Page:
However, a key point of Colleen’s blog was also that these kind of biases need not necessarily grow out of explicit or overt prejudices, but also the more structural biases implicit in academia. It made me think about how my own citational practices actually work. Again, my first reaction was that I just cite what is most relevant or appropriate in a particular context. Yet, ion reflection I think it is probably true that I do tend to cite colleagues and friends more often. Partly, this is for practical reasons, I’m often more aware of what they have written and their research output. Like most academics I feel that I’m constantly struggling to keep up with the current literature being churned out even in a small field such as mine; inevitably I tend to be better at reading the work of people who work down the corridor or who are friends outside academia – often because they’ve asked me to read it before publication. Within my world, due to its size, there tends to be a greater collegiality – I can think of very few people working in my world who I do not know personally to a greater or lesser extent. However, even within this world there are clear sub-communities – they are partly based on sub-specialisms, but they are also influenced by other factors, particular geography and generation. Regionally, it is inevitable that people tend to be more aware of the work of those who are in physical proximity. Based in Durham and living in York I tend to have better links and understandings of scholars working in Durham, York and Newcastle than Southampton or Exeter. These kind of regional connections are also particularly important in the development of informal networks of peers when people are early in their careers, particularly during their Phds. For example, when I was doing my PhD in the mid-1990s, there was a distinct cluster of PhD students all working on broadly similar topics (early medieval archaeology in Britain) in what might be termed the ‘Thames valley corridor’ - London, Reading and Oxford. We knew each other’s work and went to the same seminars and conferences – but as, or perhaps, more importantly, was the more informal networking at pubs and parties; I probably spent more time actually talking about my work in the pubs of Oxford and ULU than I did in my own Department. Inevitably, although as a peer group we have now dispersed to universities across the country I still keep a closer eye on the output of my friends than perhaps I do of people I don’t know so well.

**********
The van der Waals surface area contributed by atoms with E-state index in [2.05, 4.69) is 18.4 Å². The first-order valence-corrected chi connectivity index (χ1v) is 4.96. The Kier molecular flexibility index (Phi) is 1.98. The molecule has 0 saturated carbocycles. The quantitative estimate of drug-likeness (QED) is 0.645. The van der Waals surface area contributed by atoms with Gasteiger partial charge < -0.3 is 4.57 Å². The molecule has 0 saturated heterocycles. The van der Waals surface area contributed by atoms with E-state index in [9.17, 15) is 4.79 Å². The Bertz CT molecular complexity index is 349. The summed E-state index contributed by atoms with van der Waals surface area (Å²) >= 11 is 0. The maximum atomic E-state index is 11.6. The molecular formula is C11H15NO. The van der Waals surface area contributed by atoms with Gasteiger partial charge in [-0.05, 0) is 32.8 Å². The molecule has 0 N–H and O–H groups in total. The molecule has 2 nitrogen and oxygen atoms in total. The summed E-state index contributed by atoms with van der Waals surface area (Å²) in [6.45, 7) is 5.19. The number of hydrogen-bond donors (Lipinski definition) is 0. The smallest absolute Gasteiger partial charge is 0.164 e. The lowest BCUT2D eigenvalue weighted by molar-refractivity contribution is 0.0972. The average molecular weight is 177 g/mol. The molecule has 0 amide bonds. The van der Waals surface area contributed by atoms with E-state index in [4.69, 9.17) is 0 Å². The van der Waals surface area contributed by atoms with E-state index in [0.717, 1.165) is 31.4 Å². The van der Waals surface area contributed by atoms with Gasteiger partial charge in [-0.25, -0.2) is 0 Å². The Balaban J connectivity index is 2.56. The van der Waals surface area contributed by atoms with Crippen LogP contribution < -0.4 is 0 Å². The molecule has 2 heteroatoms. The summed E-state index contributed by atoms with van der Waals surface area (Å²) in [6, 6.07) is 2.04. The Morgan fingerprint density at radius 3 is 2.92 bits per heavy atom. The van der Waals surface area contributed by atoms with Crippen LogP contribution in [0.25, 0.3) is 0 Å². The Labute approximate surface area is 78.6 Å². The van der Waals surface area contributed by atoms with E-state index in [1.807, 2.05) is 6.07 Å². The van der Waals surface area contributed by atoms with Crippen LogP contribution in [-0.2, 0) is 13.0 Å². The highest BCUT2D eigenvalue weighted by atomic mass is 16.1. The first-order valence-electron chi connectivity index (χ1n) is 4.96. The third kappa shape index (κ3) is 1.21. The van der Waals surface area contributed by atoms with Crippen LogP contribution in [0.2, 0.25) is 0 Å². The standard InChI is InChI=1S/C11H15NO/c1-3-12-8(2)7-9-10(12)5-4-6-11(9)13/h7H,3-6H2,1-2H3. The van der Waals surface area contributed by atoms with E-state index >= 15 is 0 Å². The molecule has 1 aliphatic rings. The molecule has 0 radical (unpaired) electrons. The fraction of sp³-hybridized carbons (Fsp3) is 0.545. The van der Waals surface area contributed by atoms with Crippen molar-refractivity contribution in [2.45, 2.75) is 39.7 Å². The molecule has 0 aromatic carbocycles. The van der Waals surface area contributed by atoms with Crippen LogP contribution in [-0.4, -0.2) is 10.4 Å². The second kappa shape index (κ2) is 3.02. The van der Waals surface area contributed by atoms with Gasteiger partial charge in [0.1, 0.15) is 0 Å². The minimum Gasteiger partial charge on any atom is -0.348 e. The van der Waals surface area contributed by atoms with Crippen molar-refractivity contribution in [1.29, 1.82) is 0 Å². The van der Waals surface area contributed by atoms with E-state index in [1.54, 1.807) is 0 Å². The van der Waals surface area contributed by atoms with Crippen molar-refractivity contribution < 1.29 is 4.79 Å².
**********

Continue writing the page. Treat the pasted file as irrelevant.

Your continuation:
This issue of informal networking (the apr├Ęs conference and Saturday night party) brings us back to the initial point. As I get older, I do less of this; family commitments and work pressures mean I get to less conferences and I’m far more selective in what I do go to (I tend to be more conservative in choice of conference and tend to only go if I’m speaking myself). I get out to the after-research seminar drinks less and haven’t been to a decent party for a long time. Parental responsibilities (and more importantly ‘parental desires’ – being a dad is something I enjoy rather than see as being a duty) tend to fall on women’s shoulders far more extensively than on men’s (this is not a good or inevitable thing, but it is in our society a truth). As a result, it often ends up being harder for women with families to get to conferences or if they do, to stay for the social side of things. The events which I’ve found so important in developing my personal and citational research communities are precisely those which young scholars with families (or indeed young scholars outside academia with limited access to the time/money needed to go to conferences) – due to structural biases in our society this tends to be more of an issue for women than men. If as a middle aged man with a permanent academic post I struggle with engaging with the academic world beyond reading published research, then how hard is it for those earlier in their careers? As someone who worked outside academia until their mid-30s I remember the struggle – and that was before we had children.

So, what can I do? Sticky one, but basic stuff includes ensuring the conferences that I am involved with are more family friendly and be pro-active in ensuring gender parity in panels and line-ups of speakers, try to engage more via things like Twitter, blogs, social media with the work of younger scholars, think about my necessarily selective reading more carefully and try to find time to be a little more adventurous in what I do look at. I like Colleen’s idea of setting up a list of female contemporary archaeologists that can be cited as a way of encouraging us to be more imaginative in our use of citation. We all tend to stick to the well-worn hollow ways of citational traditions we have erode into own personal academic terrain; sometimes it’s good to  get out of these ruts.